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John Davis

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Rehabilitate the homeless in America by using simulated environments with guidance by volunteer professionals from a variety of fields.

"Why are we helping so many poor people all across the world when we have so many homeless people here at home?" This is a common question that seems to never be answered. Is it cognitive dissonance? Is it apathy? Is it the worry of more costly social programs?

I believe in the innate goodness of people, and I believe we see it in each other every day. So why is it still a problem?

What I propose is that we work together to alleviate the suffering of others in this country by creating simulated towns that volunteer homeless can come to. By training them to maintain a hygienic existence, obtain simulated work and pay, and allow them to shop in stores stocked with donated items, we can reintegrate them into the real world again. This process would be guided by volunteer counselors, psychologists, nutritionists, financial specialists, law enforcement, and anyone else who is willing to donate their skills for creating a better future for those we all know we deeply care about. This environment could also serve as a free means for students of all levels, globally, to see constructive altruism in action. We would also welcome them as volunteers, where they can obtain real experience that could help them in their respective career-or even life-choices.

There are many innovative products being used today in developing countries that could make this program very inexpensive. By establishing a non-profit or charitable trust organization, we can assure that all donations go straight to the program.

Besides just offering our time, I believe the homeless are the key to reaching unprecedented wisdom and innovation possibilities in this country. Their unique perspective on hardship could serve to help us eventually regain our country's status as a beacon of hope for the struggling all across the world, and we can take what we know elsewhere and help all who need it.

The hope is for a restoration of pride and meaning. Both in the homeless, and in ourselves.

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    Nov 20 2012: I count 11 assertions, each of which would make a vigorous debate on its own. Are you prepared to formally argue in an effective and persuasive manner for each of them?1) Homeless people need rehabilitation.2) We are helping poor people all across the world.3) We are not helping the homeless here at home.4) People demonstrate their innate goodness every day.5) Simulated towns will restore homeless people a to participative, productive life.6) Highly paid, in-demand professionals would design and operate these simulated towns pro bono.7) We all know and care deeply about the homeless.8) Students would volunteer to participate and support the system while seeing altuism in action.9) The entire program would be donor supported with 100% going to benefit the homeless.10) Unprecedented wisdom and innovation will result from this program.11) Pride and meaning will be restored in all who participate in this program.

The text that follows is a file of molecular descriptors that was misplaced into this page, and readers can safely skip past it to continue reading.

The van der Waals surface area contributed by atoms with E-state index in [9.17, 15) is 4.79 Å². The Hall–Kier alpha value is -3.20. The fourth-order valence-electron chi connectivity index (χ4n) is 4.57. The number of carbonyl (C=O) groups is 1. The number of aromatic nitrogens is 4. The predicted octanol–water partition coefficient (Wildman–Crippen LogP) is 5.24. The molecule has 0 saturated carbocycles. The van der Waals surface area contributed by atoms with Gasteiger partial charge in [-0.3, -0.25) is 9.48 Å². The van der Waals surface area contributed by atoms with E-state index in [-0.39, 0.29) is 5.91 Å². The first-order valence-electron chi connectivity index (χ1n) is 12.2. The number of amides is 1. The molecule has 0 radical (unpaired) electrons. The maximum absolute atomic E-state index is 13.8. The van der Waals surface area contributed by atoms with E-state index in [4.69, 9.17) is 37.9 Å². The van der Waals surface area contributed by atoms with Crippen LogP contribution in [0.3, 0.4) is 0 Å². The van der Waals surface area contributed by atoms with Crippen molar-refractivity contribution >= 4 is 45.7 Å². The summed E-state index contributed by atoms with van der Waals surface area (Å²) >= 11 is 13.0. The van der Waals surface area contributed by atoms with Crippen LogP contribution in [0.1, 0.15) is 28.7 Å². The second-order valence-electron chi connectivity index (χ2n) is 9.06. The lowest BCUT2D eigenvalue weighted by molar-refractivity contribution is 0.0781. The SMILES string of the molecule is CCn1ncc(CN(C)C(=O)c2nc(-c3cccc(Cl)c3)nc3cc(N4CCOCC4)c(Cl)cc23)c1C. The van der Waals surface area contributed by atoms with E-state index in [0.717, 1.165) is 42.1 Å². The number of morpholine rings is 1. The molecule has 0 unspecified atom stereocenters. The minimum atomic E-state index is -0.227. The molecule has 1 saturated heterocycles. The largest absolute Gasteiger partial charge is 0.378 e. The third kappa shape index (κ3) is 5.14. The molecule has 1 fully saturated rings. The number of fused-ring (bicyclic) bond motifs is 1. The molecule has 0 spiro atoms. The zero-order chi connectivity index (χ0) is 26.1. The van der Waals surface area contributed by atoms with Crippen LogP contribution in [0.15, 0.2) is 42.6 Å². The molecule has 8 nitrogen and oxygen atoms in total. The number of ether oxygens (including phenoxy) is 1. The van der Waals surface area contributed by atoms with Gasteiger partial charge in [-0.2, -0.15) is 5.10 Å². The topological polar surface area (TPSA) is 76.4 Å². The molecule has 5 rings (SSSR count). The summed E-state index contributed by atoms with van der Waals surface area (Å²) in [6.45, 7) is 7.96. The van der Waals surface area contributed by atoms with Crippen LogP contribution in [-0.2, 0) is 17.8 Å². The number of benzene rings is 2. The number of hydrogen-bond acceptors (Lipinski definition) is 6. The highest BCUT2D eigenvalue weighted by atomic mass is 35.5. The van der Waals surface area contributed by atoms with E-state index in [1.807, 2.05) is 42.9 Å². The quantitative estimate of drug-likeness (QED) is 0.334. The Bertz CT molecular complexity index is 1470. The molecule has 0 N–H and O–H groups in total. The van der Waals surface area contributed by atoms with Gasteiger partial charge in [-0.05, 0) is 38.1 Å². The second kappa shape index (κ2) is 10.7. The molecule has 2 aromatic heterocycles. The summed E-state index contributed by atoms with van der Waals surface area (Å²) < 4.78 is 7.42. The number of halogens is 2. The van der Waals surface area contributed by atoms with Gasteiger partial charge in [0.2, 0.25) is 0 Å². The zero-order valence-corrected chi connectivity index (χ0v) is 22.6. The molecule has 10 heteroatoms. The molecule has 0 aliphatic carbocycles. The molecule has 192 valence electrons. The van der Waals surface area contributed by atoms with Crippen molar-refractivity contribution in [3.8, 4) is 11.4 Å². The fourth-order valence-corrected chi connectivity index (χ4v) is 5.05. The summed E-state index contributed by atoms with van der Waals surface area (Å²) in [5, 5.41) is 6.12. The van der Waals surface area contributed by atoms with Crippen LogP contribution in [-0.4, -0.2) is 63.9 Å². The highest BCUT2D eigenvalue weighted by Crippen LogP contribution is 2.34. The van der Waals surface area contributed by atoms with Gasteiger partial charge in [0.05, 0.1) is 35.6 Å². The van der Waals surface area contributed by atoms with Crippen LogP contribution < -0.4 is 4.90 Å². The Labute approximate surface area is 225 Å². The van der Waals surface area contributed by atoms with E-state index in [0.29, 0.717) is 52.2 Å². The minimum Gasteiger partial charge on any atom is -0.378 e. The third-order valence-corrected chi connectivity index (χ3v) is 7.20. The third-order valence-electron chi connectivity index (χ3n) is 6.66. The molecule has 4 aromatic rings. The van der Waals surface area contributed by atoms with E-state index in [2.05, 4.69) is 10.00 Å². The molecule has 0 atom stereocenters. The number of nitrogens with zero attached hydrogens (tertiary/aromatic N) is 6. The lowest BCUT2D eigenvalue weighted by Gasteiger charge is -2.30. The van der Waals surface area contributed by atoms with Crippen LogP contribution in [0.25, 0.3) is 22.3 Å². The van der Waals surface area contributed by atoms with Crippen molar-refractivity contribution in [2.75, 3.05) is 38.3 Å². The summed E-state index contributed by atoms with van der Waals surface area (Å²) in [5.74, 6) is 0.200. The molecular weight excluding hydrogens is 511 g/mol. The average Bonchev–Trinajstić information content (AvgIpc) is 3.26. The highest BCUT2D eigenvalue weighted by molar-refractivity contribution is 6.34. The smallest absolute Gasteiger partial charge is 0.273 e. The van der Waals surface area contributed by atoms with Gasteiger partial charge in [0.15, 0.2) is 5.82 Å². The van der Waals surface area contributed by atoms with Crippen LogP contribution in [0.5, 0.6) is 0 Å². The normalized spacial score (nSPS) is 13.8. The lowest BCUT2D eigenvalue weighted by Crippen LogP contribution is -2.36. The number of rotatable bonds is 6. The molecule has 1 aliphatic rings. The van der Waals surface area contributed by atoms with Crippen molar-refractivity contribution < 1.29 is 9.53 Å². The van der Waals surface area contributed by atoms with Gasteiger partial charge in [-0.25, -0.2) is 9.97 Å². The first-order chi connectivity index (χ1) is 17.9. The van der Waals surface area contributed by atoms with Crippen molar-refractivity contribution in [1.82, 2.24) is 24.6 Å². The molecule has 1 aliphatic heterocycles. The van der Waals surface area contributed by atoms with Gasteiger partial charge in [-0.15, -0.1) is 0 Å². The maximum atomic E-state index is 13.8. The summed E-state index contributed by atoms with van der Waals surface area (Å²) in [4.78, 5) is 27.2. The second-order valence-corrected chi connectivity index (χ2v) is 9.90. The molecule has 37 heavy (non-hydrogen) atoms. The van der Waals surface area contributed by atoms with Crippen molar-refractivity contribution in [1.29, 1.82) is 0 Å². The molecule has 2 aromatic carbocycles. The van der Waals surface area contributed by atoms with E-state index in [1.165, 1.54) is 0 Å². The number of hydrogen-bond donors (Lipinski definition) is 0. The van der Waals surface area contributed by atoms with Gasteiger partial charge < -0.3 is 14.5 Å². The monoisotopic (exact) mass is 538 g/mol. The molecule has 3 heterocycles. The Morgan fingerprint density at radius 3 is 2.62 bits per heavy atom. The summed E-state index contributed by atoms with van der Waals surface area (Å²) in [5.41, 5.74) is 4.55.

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      Nov 21 2012: Edward,

      Thank you very much for your reply. Your TED badges show you are an involved member, and your profile shows you are involved person. I appreciate your time.

      I mean no disrespect when I say that I just typed up quite a bit to TED Lover and Fritzie Resiner, so I will reduce my response and be as concise as possible. From there, when I have more time tomorrow (and if you have responded), I will do my best to address your questions or comments. As with everyone else, I would like to emphasize that point that the TED forums do have text limits, and what was proposed is by no means a full presentation of the proposal. Instead, it is a idea that is in its infancy, and by using these beginning discussions to brainstorm, we should all feel free to provide constructive ideas to determine its plausibility. I am looking for help on developing a notion and not gearing up for an aimless debate. I am looking for this to be a fun, creative exchange of ideas that we can all be a part of.

      Also, if any of my responses to the other two involved in this discussion answer your questions, or bring upon more, please engage. I would appreciate it.

      To quickly address your response:

      1. The only people who need rehabilitation are the ones who want help getting it.

      2. We are the most giving nation today. If you could be more specific, I'll gladly answer that in more depth.

      3. We are helping homeless people here at home. But we do not seem to have an effective, connected process that makes it simple for them. More importantly, what I have seen is that many of the organizations offer assistance, but only assistance that seems to perpetuate reliance. My objective is to create self-reliance.